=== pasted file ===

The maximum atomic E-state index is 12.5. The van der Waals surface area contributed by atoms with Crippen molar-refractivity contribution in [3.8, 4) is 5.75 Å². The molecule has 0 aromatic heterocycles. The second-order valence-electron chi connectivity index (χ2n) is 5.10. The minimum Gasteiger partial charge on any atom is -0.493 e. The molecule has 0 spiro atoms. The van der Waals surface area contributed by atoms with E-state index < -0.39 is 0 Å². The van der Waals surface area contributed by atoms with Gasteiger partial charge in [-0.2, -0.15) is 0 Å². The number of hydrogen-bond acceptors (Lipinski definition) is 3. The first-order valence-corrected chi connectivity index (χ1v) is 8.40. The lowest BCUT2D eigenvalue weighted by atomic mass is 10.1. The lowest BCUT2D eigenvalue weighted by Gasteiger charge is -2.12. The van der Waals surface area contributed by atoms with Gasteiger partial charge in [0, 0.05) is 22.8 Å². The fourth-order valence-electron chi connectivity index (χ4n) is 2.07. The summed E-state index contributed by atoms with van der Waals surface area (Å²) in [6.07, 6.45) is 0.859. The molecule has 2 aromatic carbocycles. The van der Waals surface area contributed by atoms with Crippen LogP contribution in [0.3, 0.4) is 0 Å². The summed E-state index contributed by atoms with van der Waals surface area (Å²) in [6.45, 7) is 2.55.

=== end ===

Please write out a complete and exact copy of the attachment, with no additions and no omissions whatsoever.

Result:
The maximum atomic E-state index is 12.5. The van der Waals surface area contributed by atoms with Crippen molar-refractivity contribution in [3.8, 4) is 5.75 Å². The molecule has 0 aromatic heterocycles. The second-order valence-electron chi connectivity index (χ2n) is 5.10. The minimum Gasteiger partial charge on any atom is -0.493 e. The molecule has 0 spiro atoms. The van der Waals surface area contributed by atoms with E-state index < -0.39 is 0 Å². The van der Waals surface area contributed by atoms with Gasteiger partial charge in [-0.2, -0.15) is 0 Å². The number of hydrogen-bond acceptors (Lipinski definition) is 3. The first-order valence-corrected chi connectivity index (χ1v) is 8.40. The lowest BCUT2D eigenvalue weighted by atomic mass is 10.1. The lowest BCUT2D eigenvalue weighted by Gasteiger charge is -2.12. The van der Waals surface area contributed by atoms with Gasteiger partial charge in [0, 0.05) is 22.8 Å². The fourth-order valence-electron chi connectivity index (χ4n) is 2.07. The summed E-state index contributed by atoms with van der Waals surface area (Å²) in [6.07, 6.45) is 0.859. The molecule has 2 aromatic carbocycles. The van der Waals surface area contributed by atoms with Crippen LogP contribution in [0.3, 0.4) is 0 Å². The summed E-state index contributed by atoms with van der Waals surface area (Å²) in [6.45, 7) is 2.55.